Classic Carolina barbecue features hickory-smoked pork with a delicious finishing sauce. Here are some tips to get started.
Step 1: The meat Get the meat. In the Carolinas, that means pork. The entire hog is often barbecued, but you can also use pork shoulder or ribs.
Step 2: Prepare the rub Prepare the dry rub. Mix together the paprika, ¼ cup of salt, ¼ cup of black pepper, the granulated sugar, garlic granules and powder, oregano, powdered mustard, and dark chili powder. Put on your gloves, coat the meat in yellow mustard, and liberally sprinkle the seasonings over the meat.
TIP: Let the meat stand at room temperature for one hour before grilling to allow the seasonings to penetrate.
Step 3: Prepare the mop Make the basting sauce--called the "mop"--by mixing the chicken broth, 2 cups of apple cider vinegar, olive oil, and 1 tablespoon of black pepper. Simmer over low heat for 10 minutes. Allow it to cool.
Step 4: Prepare to 'cue Oil the grill rack, and prepare the barbecue pit or smoker according to its instructions, using hickory wood chips to flavor the meat. Maintain a temperature between 250 and 300 degrees.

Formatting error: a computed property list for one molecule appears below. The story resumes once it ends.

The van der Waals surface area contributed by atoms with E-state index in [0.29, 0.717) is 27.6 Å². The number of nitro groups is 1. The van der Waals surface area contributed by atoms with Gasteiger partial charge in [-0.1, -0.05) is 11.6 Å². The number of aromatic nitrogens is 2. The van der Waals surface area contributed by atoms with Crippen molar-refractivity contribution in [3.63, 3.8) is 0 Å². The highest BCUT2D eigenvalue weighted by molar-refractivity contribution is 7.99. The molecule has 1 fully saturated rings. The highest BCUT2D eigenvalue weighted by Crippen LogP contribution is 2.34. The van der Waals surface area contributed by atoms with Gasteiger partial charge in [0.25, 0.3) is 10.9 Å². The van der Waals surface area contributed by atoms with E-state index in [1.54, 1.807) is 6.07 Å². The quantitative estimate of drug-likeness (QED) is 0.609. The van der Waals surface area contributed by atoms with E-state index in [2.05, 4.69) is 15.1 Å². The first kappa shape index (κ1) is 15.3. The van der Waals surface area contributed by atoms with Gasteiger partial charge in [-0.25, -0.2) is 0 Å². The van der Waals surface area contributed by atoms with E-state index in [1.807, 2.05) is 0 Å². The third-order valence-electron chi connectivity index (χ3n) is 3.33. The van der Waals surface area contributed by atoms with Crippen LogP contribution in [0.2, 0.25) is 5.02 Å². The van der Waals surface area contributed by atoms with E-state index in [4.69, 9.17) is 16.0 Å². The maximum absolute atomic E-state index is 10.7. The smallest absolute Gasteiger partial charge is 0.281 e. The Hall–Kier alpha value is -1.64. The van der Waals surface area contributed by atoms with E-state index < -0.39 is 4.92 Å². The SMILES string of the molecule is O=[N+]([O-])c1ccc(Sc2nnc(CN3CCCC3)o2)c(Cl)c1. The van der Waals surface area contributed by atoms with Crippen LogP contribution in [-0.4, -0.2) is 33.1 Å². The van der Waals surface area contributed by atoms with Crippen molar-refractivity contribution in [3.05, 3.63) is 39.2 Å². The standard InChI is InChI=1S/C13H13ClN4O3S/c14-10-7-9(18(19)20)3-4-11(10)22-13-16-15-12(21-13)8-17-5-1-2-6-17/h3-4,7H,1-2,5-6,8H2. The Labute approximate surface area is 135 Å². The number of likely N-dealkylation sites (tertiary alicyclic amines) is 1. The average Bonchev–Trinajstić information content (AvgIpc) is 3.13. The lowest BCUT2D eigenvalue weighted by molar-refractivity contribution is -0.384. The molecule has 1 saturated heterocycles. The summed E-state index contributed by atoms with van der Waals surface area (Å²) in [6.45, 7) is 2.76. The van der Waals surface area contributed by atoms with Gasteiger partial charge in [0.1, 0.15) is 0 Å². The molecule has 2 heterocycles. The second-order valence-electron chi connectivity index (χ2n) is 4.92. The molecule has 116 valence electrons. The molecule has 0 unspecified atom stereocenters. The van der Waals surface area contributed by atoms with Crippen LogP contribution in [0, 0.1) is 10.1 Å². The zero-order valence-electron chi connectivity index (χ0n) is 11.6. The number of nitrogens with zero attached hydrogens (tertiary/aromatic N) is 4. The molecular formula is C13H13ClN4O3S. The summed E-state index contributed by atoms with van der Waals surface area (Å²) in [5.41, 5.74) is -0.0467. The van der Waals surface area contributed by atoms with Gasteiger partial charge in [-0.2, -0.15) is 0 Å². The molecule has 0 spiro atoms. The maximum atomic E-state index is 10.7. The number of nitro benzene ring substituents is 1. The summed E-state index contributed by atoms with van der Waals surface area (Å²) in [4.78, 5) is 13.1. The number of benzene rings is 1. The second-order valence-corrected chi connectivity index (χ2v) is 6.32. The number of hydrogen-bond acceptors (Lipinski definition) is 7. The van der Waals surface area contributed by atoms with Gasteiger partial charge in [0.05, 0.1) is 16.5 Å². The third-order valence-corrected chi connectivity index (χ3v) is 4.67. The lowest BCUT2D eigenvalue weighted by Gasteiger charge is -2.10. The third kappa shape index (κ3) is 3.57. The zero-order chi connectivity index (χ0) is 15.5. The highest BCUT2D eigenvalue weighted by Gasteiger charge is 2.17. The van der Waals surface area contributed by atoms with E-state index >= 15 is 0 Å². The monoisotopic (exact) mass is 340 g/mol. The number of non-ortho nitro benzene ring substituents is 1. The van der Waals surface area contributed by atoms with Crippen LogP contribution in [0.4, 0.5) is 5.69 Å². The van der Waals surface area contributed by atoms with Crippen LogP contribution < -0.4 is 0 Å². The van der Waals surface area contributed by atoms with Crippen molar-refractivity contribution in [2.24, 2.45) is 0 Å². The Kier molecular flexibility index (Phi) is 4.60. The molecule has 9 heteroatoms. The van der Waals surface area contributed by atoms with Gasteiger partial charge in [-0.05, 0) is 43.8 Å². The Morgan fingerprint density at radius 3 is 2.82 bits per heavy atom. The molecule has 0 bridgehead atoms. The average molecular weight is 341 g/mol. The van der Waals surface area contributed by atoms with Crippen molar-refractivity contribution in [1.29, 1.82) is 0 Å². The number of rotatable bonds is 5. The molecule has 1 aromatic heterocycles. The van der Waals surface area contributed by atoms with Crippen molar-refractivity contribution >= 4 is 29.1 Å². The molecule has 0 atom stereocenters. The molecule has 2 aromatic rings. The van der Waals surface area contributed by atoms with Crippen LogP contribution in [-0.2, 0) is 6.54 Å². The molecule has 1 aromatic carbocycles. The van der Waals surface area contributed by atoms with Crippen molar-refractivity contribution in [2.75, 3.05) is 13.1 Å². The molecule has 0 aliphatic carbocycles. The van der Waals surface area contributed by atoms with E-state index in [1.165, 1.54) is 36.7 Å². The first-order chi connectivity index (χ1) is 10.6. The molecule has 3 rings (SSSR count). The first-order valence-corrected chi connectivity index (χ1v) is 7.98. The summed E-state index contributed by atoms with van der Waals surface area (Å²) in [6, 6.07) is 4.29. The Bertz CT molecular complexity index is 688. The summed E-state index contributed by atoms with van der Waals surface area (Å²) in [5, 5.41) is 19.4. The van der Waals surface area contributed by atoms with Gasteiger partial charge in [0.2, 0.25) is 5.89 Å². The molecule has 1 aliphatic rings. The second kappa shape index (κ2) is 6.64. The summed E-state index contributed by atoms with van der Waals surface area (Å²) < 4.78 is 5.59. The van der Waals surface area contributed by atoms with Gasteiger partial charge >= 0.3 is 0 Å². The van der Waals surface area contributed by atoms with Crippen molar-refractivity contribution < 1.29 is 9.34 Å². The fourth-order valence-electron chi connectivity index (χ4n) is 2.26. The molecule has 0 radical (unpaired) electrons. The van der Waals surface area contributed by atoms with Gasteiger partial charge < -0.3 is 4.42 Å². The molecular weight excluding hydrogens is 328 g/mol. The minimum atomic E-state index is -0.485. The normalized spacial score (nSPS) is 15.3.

Step 5: Smoke the meat Smoke the meat for an hour to 1½ hours per pound, or until it reaches an internal temperature of 180 to 200 degrees Fahrenheit. An hour after you begin cooking, begin brushing the mop on the meat every 30 minutes to an hour.
TIP: Avoid opening the smoker to check on the meat too often or you'll slow down cooking.
Step 6: Make a vinegar-based sauce Make the finishing sauce by mixing 2 cups of apple cider vinegar, brown sugar, 1 teaspoon of salt, 1 tablespoon of black pepper, red-pepper flakes, and hot sauce. Use the sauce as a dip alongside the meat.
Step 7: Serve it Once the meat's done, let it rest for an hour, then serve Carolina barbecue with a side of coleslaw and enjoy!
FACT: Many claim that barbecue was invented in South Carolina in the 1500s when Spanish settlers adapted the cooking techniques of the natives.